Targeting tiny aerial acrobats: Researchers have uncovered what underlies the amazing feats of the world’s smallest flying beetles. With feather-like wings and a sophisticated flapping technique, the insects, which are less than half a millimeter in size, master the aerodynamic challenges of flying in miniature format. The insights into the nature patent could also inspire technical developments, say the scientists.
It is well known that being particularly small can offer decisive advantages. For this reason, some insects have become even more extreme tiny creatures in the course of evolution. However, being able to maintain flight abilities while shrinking posed a challenge, because increasing miniaturization leads to problematic flapping effects. Put simply, the air becomes more and more viscous – the smaller the wings, the more the medium behaves like syrup. As a result, small flying insects have to expend a comparatively large amount of energy when flying. This also seems to be reflected in the typical flight performance: As a rule, larger flying insects are faster than smaller ones.
On the trail of the secrets of nimble micro-flyers
But there are surprising exceptions: In an earlier study, the researchers led by Alexey Polilov from the Lomonosov University in Moscow have already shown that representatives of the so-called feather-winged beetles (Ptiliidae) are surprisingly agile in the air despite their miniature size. The tiny creatures, some of which are less than half a millimeter in size, are among the smallest known airborne insects in the world and are characterized by bristle-like wing structures. Despite their size, however, they achieve flight performance like other beetle species, which are three times larger than them. In their current study, the scientists have now investigated the assumption that this is due to the special structures of the wings of the mini beetles or to their flight style.
Her focus was on the approximately 0.4 millimeter large feather-wing beetle Paratuposa placentis, which lives on mushrooms in Vietnam. Using microscopy techniques, the researchers examined the feather-like wing structures of these tiny creatures in detail. They recorded the flight style of the insects using high-speed cameras from different perspectives. They then implemented their results in models and 3D simulations to allow conclusions about the meaning of the features and the flight behavior.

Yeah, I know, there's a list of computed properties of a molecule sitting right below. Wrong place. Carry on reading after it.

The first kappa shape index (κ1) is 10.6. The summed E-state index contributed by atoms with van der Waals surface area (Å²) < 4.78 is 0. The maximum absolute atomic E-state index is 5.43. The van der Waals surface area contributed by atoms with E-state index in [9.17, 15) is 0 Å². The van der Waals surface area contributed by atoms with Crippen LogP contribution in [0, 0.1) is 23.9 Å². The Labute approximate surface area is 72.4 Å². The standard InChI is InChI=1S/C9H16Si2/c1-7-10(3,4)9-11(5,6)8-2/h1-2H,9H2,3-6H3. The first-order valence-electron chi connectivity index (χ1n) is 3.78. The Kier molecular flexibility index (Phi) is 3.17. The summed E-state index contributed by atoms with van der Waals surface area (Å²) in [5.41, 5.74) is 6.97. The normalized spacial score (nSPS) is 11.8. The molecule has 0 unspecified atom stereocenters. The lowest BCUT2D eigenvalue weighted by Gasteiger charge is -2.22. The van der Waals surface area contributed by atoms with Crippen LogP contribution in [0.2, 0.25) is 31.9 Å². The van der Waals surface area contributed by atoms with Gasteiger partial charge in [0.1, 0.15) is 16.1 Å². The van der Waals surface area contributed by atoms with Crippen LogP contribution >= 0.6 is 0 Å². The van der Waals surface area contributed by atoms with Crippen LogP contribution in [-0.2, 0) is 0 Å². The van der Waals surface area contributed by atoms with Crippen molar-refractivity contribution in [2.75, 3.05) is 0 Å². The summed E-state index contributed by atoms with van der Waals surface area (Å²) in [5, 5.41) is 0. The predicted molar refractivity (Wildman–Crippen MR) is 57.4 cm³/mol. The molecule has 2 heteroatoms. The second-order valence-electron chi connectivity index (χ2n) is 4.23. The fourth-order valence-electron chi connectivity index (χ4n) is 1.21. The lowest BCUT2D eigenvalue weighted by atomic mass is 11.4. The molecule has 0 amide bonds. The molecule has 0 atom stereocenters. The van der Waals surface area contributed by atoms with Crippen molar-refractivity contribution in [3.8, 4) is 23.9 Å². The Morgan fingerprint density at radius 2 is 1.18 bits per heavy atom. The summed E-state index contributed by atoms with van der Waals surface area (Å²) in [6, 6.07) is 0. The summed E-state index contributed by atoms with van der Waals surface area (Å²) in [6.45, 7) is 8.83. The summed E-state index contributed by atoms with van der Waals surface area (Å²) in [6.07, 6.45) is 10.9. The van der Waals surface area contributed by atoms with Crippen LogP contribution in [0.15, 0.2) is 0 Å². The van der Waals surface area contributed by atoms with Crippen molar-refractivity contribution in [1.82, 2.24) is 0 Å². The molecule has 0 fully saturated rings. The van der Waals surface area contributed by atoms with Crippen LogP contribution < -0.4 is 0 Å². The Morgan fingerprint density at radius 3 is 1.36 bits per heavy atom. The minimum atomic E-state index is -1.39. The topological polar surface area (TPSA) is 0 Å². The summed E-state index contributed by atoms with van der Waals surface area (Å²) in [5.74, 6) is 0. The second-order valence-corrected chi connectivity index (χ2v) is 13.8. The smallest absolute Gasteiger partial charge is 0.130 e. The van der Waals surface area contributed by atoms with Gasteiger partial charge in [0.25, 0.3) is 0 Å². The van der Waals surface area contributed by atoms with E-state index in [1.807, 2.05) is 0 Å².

First of all, it became clear what role the unusual wing structure of the beetle plays in its aeronautical performance. Instead of the usual flight membranes, the Ptiliidae have bristle-like structures that appear like feather structures. In the case of P. placentis, the researchers have now been able to show that the individual bristles have further outgrowths. The researchers’ calculations show that the fan-like structures offer a significant weight advantage over membrane wings. This allows the mini beetles to move their wings comparatively easily through the viscous air. Despite the free spaces between the structures and the increased viscosity on a miniature scale, the researchers explain that hardly any air can get through them when the wings flap.
Light wings with a special flap
A previously unknown mode of movement of the wings also comes into play, as the analyzes of the aerial photographs show. While other flying insects simply flap their wings forwards and backwards, P. placentis describes a figure-eight loop in the air. It consists of vertical up and down movements of the wings. There is almost a smack on the reversals above and below the body. The researchers were also able to show that the elytra of the beetles also play an important role in the flight concept. These are the rigid structures beneath which the wings lie folded when at rest. In flight, these structures move in such a way that they balance the flapping system of the wings and thereby stabilize the flight. The bottom line is that the researchers’ aerodynamic simulations show that this overall system enables the special flight performance of the beetles in their microcosm.
The team now plans to investigate the flight concepts of other tiny insects using their methods. They want to find out to what extent other solutions to microscale aerodynamic challenges have emerged over the course of evolution. As the team emphasizes, the results may not only have significance for biology. The principles of insect flapping flight are already being used by engineers in the development of small aircraft. Insights into the abilities of microinsects could thus possibly enable further miniaturization.
Source: Lomonosov Moscow State University, professional article: Nature, doi: 10.1038/s41586-021-04303-7